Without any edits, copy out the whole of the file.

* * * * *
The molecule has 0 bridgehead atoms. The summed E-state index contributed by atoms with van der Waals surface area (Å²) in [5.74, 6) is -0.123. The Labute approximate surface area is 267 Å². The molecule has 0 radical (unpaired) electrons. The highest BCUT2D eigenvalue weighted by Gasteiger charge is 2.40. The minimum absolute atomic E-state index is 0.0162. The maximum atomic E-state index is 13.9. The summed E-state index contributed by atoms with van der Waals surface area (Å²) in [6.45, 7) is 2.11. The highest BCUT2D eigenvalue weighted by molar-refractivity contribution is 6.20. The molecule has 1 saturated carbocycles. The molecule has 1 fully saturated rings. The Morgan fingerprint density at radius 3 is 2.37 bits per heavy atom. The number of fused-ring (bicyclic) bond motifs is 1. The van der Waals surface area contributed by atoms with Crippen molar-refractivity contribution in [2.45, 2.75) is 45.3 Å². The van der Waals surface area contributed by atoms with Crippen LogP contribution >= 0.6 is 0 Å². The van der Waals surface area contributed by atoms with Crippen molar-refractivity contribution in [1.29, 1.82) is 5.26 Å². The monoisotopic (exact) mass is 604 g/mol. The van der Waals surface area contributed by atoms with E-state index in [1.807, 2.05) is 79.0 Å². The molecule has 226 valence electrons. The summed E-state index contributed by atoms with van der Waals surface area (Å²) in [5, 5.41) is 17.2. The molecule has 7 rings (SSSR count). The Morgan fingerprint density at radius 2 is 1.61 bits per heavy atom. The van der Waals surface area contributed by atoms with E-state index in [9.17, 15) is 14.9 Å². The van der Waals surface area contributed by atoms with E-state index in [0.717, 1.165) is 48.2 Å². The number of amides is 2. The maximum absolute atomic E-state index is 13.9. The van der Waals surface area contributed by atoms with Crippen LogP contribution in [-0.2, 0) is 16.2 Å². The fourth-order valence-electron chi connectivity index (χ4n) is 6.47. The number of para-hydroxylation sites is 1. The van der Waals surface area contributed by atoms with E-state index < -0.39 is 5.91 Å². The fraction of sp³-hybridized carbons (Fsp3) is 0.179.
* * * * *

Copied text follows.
The molecule has 0 bridgehead atoms. The summed E-state index contributed by atoms with van der Waals surface area (Å²) in [5.74, 6) is -0.123. The Labute approximate surface area is 267 Å². The molecule has 0 radical (unpaired) electrons. The highest BCUT2D eigenvalue weighted by Gasteiger charge is 2.40. The minimum absolute atomic E-state index is 0.0162. The maximum atomic E-state index is 13.9. The summed E-state index contributed by atoms with van der Waals surface area (Å²) in [6.45, 7) is 2.11. The highest BCUT2D eigenvalue weighted by molar-refractivity contribution is 6.20. The molecule has 1 saturated carbocycles. The molecule has 1 fully saturated rings. The Morgan fingerprint density at radius 3 is 2.37 bits per heavy atom. The number of fused-ring (bicyclic) bond motifs is 1. The van der Waals surface area contributed by atoms with Crippen molar-refractivity contribution in [2.45, 2.75) is 45.3 Å². The van der Waals surface area contributed by atoms with Crippen LogP contribution >= 0.6 is 0 Å². The van der Waals surface area contributed by atoms with Crippen molar-refractivity contribution in [1.29, 1.82) is 5.26 Å². The monoisotopic (exact) mass is 604 g/mol. The van der Waals surface area contributed by atoms with E-state index in [1.807, 2.05) is 79.0 Å². The molecule has 226 valence electrons. The summed E-state index contributed by atoms with van der Waals surface area (Å²) in [5, 5.41) is 17.2. The molecule has 7 rings (SSSR count). The Morgan fingerprint density at radius 2 is 1.61 bits per heavy atom. The van der Waals surface area contributed by atoms with E-state index in [9.17, 15) is 14.9 Å². The van der Waals surface area contributed by atoms with E-state index in [0.717, 1.165) is 48.2 Å². The number of amides is 2. The maximum absolute atomic E-state index is 13.9. The van der Waals surface area contributed by atoms with Crippen LogP contribution in [-0.2, 0) is 16.2 Å². The fourth-order valence-electron chi connectivity index (χ4n) is 6.47. The number of para-hydroxylation sites is 1. The van der Waals surface area contributed by atoms with E-state index < -0.39 is 5.91 Å². The fraction of sp³-hybridized carbons (Fsp3) is 0.179.